authorities in sweden, if they request his extradition. the sudanese general who led a coup to overthrow long—term leader omar al—bashir steps down, just 2a hours after he took charge of the country. doctors celebrate a new treatment — called gene silencing — that's seen major success in treating the crippling pain caused by porphyria. a trial which freed up more than half a million hours for nhs patients is being extended for three years. it involved re—directing patients to health care professionals other than gp‘s and reducing paperwork. nhs england said the scheme should be in place in three quarters of gp practices by 2022. i'm joined now via webcam byjaimie kaffash, editor of pulse magazine for gps. thank you forjoining us. how does the scheme work?
this was brought in in 2016, and it was money of £30 million given to general gp practices to implement a load of different ways of bureaucracy and one of them is a different kind of health professional but also ways of bringing an efficient telephone systems and ways of using online consultations more... it was hoped this would save gps time with bureaucracy. now, speaking to gps ourselves, the first reaction we get when we mention this is what is that? although there has seemed to be encouraging results, i think it has not really resonated with the wider gp population as a whole, really. one of the things that you talked about was telephone appointments, and people think, if i have a telephone appointment i can't see my doctor, but it encourages some people who spoke to a doctor and decide they don't really need to see him or herand decide they don't really need to see him or her and that presumably has been quite useful... even though it involves time it is a more efficient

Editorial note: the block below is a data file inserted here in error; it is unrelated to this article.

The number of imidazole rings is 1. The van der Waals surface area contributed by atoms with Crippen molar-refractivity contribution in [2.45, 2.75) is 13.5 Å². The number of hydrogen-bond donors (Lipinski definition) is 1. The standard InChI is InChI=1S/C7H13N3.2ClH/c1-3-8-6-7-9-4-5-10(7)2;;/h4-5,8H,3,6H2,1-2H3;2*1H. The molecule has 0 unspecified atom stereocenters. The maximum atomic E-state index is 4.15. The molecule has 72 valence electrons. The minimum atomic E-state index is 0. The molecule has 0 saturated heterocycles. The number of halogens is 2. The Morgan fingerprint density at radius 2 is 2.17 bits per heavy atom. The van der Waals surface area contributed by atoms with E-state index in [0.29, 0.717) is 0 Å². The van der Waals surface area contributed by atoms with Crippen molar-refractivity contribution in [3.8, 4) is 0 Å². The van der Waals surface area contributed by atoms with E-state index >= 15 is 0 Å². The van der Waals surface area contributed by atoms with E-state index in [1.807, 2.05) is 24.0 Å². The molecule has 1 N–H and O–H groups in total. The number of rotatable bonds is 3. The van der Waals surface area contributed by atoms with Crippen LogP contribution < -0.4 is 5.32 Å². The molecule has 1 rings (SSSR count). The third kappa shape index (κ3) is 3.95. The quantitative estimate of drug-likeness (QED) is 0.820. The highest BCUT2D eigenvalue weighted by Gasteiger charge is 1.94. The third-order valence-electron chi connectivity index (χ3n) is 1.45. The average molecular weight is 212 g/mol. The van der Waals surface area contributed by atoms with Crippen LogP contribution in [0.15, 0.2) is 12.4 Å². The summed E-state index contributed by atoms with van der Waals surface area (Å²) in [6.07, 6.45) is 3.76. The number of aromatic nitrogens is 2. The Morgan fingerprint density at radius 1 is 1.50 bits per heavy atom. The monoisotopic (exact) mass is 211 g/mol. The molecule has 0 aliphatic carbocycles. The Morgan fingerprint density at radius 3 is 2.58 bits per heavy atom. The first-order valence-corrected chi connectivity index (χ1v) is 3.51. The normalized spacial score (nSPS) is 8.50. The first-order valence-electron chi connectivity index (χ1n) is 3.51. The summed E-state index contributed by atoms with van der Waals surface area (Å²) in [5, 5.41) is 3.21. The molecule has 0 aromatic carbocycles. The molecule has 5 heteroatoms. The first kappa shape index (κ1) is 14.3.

use of time. gp practices have been doing telephone triage for a long time and they will get the gps or nurses to speak to the patient first to see whether an appointment is necessary. it has been going for a long time and not just protein it has been going for a long time and notjust protein here and it helps patients —— it is notjust been brought in here. patients will often been brought in here. patients will ofte n wa nt been brought in here. patients will often want to see the gp and be examined, so there should be online consultations as well as telephone consultations... there is fear over the safety of online consultations and whether agp can really diagnose and whether agp can really diagnose a patient properly if only seeing them online and not face—to—face. but some gp practices... it seems to work for some gp practices. your magazine reported extensively on the pressures on general practitioners, not least the practicalfact practitioners, not least the practical fact that the age of the gp population is ageing and a lot of people are going to retire are not enough people are coming in to fill behind them. how much difference